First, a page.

You will need to log in to this page using your username and password. If you don’t know your username and password, the router is probably using the default username and password. You can find your router’s default username and password by selecting your model on this website.

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Once you’re inside your router’s settings page, look for the wireless settings. Here, you should see the option to change your 802.11 band from 2.4GHz to 5GHz.

Changing your frequency is not the only thing you want to do, though — you also want to make sure your router is operating on a control channel with as little traffic as possible. There are 11 channels on the 2.4GHz frequency, only three of which are non-overlapping (1, 6, and 11). There are 23 channels on the 5GHz frequency, all of which are non-overlapping. To find the channel that has the least traffic, you’ll need to use a utility that can scan the networks in your area.

WifiInfoView shows you detailed information about the networks in your area.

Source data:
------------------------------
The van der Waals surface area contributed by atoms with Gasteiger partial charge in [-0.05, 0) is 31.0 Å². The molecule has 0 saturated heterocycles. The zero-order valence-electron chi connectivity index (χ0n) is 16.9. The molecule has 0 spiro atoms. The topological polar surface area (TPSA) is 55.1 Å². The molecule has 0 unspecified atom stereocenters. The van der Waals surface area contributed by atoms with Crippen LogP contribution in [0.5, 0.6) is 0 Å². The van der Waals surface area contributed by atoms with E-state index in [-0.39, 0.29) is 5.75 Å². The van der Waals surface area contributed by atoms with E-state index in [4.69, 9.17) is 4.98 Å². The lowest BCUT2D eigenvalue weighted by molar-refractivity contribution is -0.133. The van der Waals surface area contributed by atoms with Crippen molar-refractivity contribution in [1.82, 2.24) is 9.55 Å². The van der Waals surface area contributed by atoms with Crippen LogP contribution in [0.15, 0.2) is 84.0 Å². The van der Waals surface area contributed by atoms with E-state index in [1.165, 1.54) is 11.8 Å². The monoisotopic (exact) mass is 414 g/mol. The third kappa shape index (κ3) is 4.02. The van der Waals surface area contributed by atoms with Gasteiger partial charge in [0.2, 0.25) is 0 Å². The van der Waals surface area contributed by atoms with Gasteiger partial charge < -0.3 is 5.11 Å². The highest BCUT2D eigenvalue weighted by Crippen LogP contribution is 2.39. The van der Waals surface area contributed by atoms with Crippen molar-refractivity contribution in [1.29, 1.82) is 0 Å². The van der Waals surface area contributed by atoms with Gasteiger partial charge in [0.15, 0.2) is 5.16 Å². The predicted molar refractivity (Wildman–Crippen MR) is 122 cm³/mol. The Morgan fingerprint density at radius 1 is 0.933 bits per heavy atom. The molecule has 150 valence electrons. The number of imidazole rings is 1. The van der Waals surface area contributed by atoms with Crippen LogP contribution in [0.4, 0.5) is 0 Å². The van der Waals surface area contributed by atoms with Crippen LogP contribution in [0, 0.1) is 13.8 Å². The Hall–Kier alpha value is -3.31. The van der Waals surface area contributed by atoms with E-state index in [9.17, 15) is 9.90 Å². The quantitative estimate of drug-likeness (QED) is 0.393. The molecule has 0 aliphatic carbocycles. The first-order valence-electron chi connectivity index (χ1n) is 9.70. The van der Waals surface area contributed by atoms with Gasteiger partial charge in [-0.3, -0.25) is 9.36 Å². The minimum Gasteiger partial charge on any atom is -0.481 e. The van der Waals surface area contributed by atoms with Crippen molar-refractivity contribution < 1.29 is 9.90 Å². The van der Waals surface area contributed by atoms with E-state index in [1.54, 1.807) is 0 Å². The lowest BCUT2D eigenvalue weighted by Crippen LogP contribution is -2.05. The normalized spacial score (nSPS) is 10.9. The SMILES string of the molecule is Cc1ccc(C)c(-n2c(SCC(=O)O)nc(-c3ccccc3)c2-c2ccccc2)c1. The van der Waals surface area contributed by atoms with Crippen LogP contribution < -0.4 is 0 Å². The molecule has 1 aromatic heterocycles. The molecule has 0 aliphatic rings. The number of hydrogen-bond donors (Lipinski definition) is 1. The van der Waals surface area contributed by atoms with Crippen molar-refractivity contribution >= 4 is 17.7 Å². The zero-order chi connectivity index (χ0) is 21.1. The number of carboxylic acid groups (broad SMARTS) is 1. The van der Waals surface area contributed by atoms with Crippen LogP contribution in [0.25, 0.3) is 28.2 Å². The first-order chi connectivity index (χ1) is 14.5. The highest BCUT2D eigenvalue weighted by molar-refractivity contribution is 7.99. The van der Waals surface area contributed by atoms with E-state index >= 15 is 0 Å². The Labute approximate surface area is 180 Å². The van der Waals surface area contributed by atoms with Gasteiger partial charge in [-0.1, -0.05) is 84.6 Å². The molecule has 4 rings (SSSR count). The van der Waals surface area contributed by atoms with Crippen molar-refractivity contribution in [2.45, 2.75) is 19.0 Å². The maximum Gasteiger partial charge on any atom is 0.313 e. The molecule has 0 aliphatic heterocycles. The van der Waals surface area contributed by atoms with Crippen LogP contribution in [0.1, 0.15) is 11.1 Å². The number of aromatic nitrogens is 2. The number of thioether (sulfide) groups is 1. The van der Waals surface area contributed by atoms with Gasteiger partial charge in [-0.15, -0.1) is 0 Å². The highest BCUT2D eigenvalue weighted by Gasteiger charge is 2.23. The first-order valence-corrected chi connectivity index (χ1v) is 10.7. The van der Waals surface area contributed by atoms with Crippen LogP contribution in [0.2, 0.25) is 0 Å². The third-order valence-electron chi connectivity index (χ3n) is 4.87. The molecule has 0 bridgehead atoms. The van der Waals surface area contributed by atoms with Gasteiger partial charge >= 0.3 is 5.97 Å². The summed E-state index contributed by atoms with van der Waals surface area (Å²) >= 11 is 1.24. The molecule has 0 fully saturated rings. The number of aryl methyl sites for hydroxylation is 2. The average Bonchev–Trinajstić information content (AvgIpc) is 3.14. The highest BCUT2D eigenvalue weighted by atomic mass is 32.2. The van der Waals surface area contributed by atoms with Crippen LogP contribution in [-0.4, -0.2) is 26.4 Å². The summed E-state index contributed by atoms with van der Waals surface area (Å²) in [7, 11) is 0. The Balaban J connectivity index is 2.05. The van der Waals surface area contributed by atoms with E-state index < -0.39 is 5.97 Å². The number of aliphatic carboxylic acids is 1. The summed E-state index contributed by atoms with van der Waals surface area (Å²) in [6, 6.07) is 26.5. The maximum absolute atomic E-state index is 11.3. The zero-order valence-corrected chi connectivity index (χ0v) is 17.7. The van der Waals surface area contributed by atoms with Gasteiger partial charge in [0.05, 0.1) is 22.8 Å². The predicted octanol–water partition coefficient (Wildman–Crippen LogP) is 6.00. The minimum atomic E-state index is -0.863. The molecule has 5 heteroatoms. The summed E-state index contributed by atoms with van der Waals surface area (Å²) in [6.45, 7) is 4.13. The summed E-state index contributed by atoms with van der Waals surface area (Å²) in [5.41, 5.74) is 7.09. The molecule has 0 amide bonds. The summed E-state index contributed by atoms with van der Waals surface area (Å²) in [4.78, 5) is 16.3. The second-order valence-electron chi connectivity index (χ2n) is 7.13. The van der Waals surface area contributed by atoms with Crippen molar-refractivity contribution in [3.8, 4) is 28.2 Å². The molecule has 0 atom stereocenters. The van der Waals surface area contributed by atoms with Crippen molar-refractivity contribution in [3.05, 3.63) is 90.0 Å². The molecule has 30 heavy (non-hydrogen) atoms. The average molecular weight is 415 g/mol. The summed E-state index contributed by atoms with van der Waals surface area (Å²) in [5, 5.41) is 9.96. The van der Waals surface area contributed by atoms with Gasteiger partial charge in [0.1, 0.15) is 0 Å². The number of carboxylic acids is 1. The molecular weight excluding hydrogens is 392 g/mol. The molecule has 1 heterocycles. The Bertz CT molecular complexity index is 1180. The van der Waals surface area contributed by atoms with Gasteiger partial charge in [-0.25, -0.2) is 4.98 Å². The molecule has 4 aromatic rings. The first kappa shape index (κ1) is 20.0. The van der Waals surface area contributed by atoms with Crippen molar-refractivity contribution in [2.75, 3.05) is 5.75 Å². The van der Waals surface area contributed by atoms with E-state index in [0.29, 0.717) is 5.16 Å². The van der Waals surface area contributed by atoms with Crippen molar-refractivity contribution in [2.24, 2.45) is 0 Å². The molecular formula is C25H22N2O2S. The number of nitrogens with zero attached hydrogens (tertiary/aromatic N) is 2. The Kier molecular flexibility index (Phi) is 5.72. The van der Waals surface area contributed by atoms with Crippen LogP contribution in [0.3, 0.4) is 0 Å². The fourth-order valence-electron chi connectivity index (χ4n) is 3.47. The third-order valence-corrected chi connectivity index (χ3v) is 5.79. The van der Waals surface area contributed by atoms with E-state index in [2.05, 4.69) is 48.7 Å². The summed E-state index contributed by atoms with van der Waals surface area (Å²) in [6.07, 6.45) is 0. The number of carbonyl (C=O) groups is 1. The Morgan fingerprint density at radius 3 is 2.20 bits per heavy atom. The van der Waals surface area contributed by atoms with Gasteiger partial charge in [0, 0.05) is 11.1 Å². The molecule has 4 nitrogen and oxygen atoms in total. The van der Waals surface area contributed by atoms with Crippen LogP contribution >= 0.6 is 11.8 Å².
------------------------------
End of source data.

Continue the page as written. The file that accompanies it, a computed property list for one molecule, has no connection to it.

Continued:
I like WifiInfoView, which is free. Simply download WifiInfoView, unzip the file, and run it, and you will be able to see all the networks in your area, what frequency they’re using, and what channel they’re on. Find the channel that has the least networks on it, and change your control channel to that one.

The frequency and channel you end up using will depend on the networks in your area and what you’re looking to accomplish. The higher 5GHz frequency is not necessarily the best, it’s just (often) the least used. However, it’s important to note that while your signal may be stronger on the 5GHz frequency, it will not reach as far as it will on the 2.4GHz frequency. So if distance is your priority, you’re better off sticking to the 2.4GHz frequency and one of the non-overlapping control channels with less traffic (usually 6 or 11).

Move Your Router

Your router’s physical location is more important than you imagine when it comes to dispensing a strong, even signal. Ideally, your router will be positioned as close to the middle of your target coverage area. Realistically, the cable guy who installed your Internet probably hid your router away in a corner somewhere.

Well, good news: Routers are pretty portable! If you’re having trouble getting a strong Wi-Fi signal in parts of your home or office, here are some things to consider as you move your router around:

  • Height: You want your router to be centrally located, both horizontally and vertically. If you’re trying to cover multiple floors, your router should not be on the bottom floor. Even if you’re only covering one floor, height can definitely help your router get better coverage — consider placing it on a high shelf.